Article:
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Fundamentals of the Discrete Fourier Transform

Fundamentals of the Discrete Fourier Transform

Fundamentals of the Discrete Fourier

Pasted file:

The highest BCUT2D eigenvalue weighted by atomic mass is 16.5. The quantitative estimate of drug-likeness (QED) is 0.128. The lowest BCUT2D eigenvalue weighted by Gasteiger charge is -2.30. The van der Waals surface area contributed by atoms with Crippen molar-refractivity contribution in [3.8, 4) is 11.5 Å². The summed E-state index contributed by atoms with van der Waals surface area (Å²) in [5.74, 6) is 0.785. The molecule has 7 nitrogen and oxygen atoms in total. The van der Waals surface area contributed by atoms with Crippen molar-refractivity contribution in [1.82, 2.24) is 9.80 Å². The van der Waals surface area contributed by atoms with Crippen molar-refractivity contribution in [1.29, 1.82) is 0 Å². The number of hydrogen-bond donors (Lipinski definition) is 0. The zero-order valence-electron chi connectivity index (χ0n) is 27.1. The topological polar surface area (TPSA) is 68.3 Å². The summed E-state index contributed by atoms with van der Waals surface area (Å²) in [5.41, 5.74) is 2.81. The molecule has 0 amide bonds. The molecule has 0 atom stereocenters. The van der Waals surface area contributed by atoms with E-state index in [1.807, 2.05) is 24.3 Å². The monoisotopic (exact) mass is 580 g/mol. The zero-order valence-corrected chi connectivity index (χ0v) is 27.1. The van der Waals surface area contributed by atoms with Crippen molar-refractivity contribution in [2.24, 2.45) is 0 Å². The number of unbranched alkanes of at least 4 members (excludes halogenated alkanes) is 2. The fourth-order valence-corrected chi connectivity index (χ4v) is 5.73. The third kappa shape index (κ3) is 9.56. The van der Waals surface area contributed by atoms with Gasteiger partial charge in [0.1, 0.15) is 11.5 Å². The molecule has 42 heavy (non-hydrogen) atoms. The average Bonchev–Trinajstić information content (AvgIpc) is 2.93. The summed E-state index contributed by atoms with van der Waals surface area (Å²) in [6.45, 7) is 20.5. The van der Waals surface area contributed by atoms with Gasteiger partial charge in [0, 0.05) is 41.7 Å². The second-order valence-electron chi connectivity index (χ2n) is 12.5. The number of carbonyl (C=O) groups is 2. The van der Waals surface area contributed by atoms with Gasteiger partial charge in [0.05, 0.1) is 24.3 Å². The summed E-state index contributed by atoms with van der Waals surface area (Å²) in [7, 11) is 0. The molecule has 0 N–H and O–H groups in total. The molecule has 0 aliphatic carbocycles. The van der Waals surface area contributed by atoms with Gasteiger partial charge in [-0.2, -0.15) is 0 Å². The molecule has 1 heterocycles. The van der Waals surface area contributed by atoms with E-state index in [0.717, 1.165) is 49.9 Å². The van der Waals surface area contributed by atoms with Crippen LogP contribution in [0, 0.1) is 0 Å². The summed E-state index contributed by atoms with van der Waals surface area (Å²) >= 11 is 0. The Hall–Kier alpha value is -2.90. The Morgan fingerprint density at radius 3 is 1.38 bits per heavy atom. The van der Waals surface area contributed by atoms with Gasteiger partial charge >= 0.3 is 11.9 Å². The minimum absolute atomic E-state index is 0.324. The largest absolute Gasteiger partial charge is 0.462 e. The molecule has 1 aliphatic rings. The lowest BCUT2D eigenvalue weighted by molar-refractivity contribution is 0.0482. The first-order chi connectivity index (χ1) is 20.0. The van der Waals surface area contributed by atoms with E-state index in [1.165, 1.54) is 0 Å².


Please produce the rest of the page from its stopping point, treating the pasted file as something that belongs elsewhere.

Sound & Vibration Magazine March, 1978 Fundamentals of the Discrete Fourier Transform The Fourier transform is a mathematical procedure that was discovered by a French mathematician named Jean- Baptiste-Joseph Fourier in the early 1800's. It has been used very successfully through the years to solve many types of engineering, physics, and mathematics problems. The Fourier transform is defined for continuous (or analog) functions, and is usually applied in situations where the functions are assumed to be continuous. More recently however, it has been implemented in digital form in various types of analyzers. These analyzers compute digital (or sampled) forms of power spectrums, frequency response functions, and other types of frequency domain functions from measured (sampled) time domain signals. The implementation of the Discrete Fourier Transform, or DFT, became practical in 1965 when Cooley and Tukey described an algorithm for computing the DFT very efficiently. Their algorithm (and others like it) has become known as the Fast Fourier Transform (FFT). Using the FFT algorithm, present day mini-computer based analyzers can compute a DFT in milliseconds where it used to take hours using standard computational procedures. Direct computation of the DFT on an N-point complex valued function requires N² operations; where an operation is defined as one multiplication plus an addition. The Cooley- Tukey algorithm takes approximately N log2 N operations; where N is a power of 2. Table 1 indicates how much longer it takes to compute a DFT by direct computation compared to the Cooley-Tukey algorithm, for typical data record sizes. N N²/N log2 N 256 32 512 57 1024 102 2048 186 4096 341 8192 630 Table 1-Direct vs. FFT computation of DFT. Many other methods for efficiently computing the DFT have since been discovered. However, all methods which require on the order of N log N operations have become known as FFT's. Mark H. Richardson Hewlett Packard Corporation Santa Clara, California Page - 1 The properties of the Fourier transform, and its cousin the Laplace transform are quite extensively documented, and their use as mathematical tools is taught in most undergraduate engineering curriculums today. However the use of the DFT, and the problems encountered with its application to measured time domain signals are not generally understood. In this section all the fundamental concepts associated with the use of the DFT are presented. We begin by examining the Fourier transform and some of its properties, and then show how a fundamental concept called "windowing" can be applied to the Fourier transform to derive the DFT and all of its properties. Using the convolution property, or as we will call it here, the windowing rule of Fourier transforms, we will define the concepts of sampling, aliasing, leakage and the wrap-around error. These are all important concepts which must be understood in order to avoid significant errors in the application of the DFT to measured data. The Fourier Transform - The forward Fourier transform is defined as the integral ∞ ∫ ( ) ( ) − j2πft X f = x t e dt −∞ (1) The inverse Fourier transform is defined as the integral ∞ ∫ ( ) ( ) j2πft x t X f e df = −∞ X(f) is the (complex) Fourier transform of x(t), where f and t are real variables. We will assume that t is the time variable (in seconds) and f is the frequency variable (in Hertz), although this transform can be used in many other applications where these variables have different meanings. Normally x(t) is a real valued function of time but this restriction is not at all necessary. X(f) represents its corresponding frequency domain function. The two functions x(t) and X(f) are known as a Fourier transform pair. There is a unique Fourier transform X(f) corresponding to each function x(t). Thus knowing X(f) is equivalent to knowing x(t) and visa-versa. X(f) and x(t) are really two different representations of the same phenome- (2)

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